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  • 14 Questions about VA Disability Compensation Benefits Claims

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    When a Veteran starts considering whether or not to file a VA Disability Claim, there are a lot of questions that he or she tends to ask. Over the last 10 years, the following are the 14 most common basic questions I am asked about ...
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  • Most Common VA Disabilities Claimed for Compensation:   

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  • Can a 100 percent Disabled Veteran Work and Earn an Income?

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    You’ve just been rated 100% disabled by the Veterans Affairs. After the excitement of finally having the rating you deserve wears off, you start asking questions. One of the first questions that you might ask is this: It’s a legitimate question – rare is the Veteran that finds themselves sitting on the couch eating bon-bons … Continue reading

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4MAC

Rating of spinal injuries

Question

I received compensation for a cervical spinal injury, but the injury to my lumbar spine was never rated. Should I file a claim for this injury also?

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If you choose to file, it might be worth doing your homework first. It can help you get a step ahead.

The thoracolumbar segment is rated independently of your cervical segment, so you can have separate ratings for each.

If your cervical was recently rated, it might be worth it to look at the C&P examination results. They might have also done a workup on your lumbar.

Below is a link to §4.71a   Schedule of ratings—musculoskeletal system

https://www.ecfr.gov/cgi-bin/text-idx?rgn=div5;node=38:1.0.1.1.5#se38.1.4_171a

You will have to scroll down a bit to get to the actual spine rating table. It helps to learn about the criteria ahead so you are aware of it.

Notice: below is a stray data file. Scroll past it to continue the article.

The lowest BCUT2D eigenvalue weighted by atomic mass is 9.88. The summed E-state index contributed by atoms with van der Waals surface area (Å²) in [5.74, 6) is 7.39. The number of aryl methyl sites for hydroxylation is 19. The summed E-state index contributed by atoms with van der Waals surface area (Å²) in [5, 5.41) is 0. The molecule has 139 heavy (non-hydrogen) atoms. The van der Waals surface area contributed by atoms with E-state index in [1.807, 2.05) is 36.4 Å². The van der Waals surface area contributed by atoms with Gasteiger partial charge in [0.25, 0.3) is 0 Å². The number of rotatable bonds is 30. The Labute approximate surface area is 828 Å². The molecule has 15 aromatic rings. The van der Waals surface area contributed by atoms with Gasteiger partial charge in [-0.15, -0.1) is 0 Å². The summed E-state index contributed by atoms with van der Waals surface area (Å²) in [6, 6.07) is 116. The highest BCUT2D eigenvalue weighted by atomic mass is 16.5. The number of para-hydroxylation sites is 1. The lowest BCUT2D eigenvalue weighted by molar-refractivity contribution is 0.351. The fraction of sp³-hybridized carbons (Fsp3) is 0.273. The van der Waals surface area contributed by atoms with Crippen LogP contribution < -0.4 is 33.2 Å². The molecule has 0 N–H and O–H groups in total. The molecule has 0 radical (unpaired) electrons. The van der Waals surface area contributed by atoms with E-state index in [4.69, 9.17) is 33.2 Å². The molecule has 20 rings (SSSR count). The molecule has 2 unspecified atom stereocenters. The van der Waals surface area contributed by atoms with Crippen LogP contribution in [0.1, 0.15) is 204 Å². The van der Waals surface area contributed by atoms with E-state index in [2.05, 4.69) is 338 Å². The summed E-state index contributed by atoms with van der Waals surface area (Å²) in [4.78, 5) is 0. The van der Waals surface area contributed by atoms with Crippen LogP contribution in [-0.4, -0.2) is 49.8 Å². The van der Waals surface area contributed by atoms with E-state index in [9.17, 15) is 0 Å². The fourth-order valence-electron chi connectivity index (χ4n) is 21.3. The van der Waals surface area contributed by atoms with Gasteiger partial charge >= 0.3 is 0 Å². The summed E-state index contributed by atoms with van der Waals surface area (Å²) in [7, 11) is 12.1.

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The easiest way is to claim your lumbar/thoracic  secondary to your cervical.  You will not get the earlier date of your cervical claim, but you do not have to prove service connection.

How old is you cervical claim?

This works for me x3,  my lumbar/thoracic is secondary to my service connected cervical spine.  Both are rated 20% for "Range of Motion".  Also, even though arthritis is only rated 10% it is found by x-ray and it can spread to adjacent joints, etc.  So, if there is any mention of arthritis from your injury, you can work that to other joints when they start to give you problems.  Arthritis gets  you in the door, range of motion gets you the bucks.

Hamslice

 

Edited by Hamslice
damn spelling

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Do you also have notes in your service medical records for a lumbar condition? If you are not too old, using arthritis for secondary might not work. It could take years for arthritis from the cervical joints to spread that far. If the secondary is not an option, then look at the direct connection. There has to be an incident causing the condition during active duty service, and a current diagnosis of the same or related condition. Finally there must be a nexus, or a link, between the two. If you do have a significant notation on a lumbar issue in your service medical file it may be the way to go.

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